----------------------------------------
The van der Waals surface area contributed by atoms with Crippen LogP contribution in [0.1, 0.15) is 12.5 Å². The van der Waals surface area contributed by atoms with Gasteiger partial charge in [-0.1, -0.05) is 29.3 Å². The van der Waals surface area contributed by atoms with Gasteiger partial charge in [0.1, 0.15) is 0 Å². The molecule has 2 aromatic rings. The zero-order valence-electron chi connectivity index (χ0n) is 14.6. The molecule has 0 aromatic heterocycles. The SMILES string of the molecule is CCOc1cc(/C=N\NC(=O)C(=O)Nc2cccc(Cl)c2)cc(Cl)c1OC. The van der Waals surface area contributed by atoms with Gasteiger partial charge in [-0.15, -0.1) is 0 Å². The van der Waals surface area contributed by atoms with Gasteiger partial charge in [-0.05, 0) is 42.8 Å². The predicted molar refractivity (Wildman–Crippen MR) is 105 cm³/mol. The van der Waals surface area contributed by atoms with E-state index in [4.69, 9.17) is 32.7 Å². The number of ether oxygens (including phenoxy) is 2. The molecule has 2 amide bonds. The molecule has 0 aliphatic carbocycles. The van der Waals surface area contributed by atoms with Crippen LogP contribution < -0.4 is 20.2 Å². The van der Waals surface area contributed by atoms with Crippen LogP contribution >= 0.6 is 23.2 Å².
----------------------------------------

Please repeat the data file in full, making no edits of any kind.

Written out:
The van der Waals surface area contributed by atoms with Crippen LogP contribution in [0.1, 0.15) is 12.5 Å². The van der Waals surface area contributed by atoms with Gasteiger partial charge in [-0.1, -0.05) is 29.3 Å². The van der Waals surface area contributed by atoms with Gasteiger partial charge in [0.1, 0.15) is 0 Å². The molecule has 2 aromatic rings. The zero-order valence-electron chi connectivity index (χ0n) is 14.6. The molecule has 0 aromatic heterocycles. The SMILES string of the molecule is CCOc1cc(/C=N\NC(=O)C(=O)Nc2cccc(Cl)c2)cc(Cl)c1OC. The van der Waals surface area contributed by atoms with Gasteiger partial charge in [-0.15, -0.1) is 0 Å². The van der Waals surface area contributed by atoms with Gasteiger partial charge in [-0.05, 0) is 42.8 Å². The predicted molar refractivity (Wildman–Crippen MR) is 105 cm³/mol. The van der Waals surface area contributed by atoms with E-state index in [4.69, 9.17) is 32.7 Å². The number of ether oxygens (including phenoxy) is 2. The molecule has 2 amide bonds. The molecule has 0 aliphatic carbocycles. The van der Waals surface area contributed by atoms with Crippen LogP contribution < -0.4 is 20.2 Å². The van der Waals surface area contributed by atoms with Crippen LogP contribution >= 0.6 is 23.2 Å².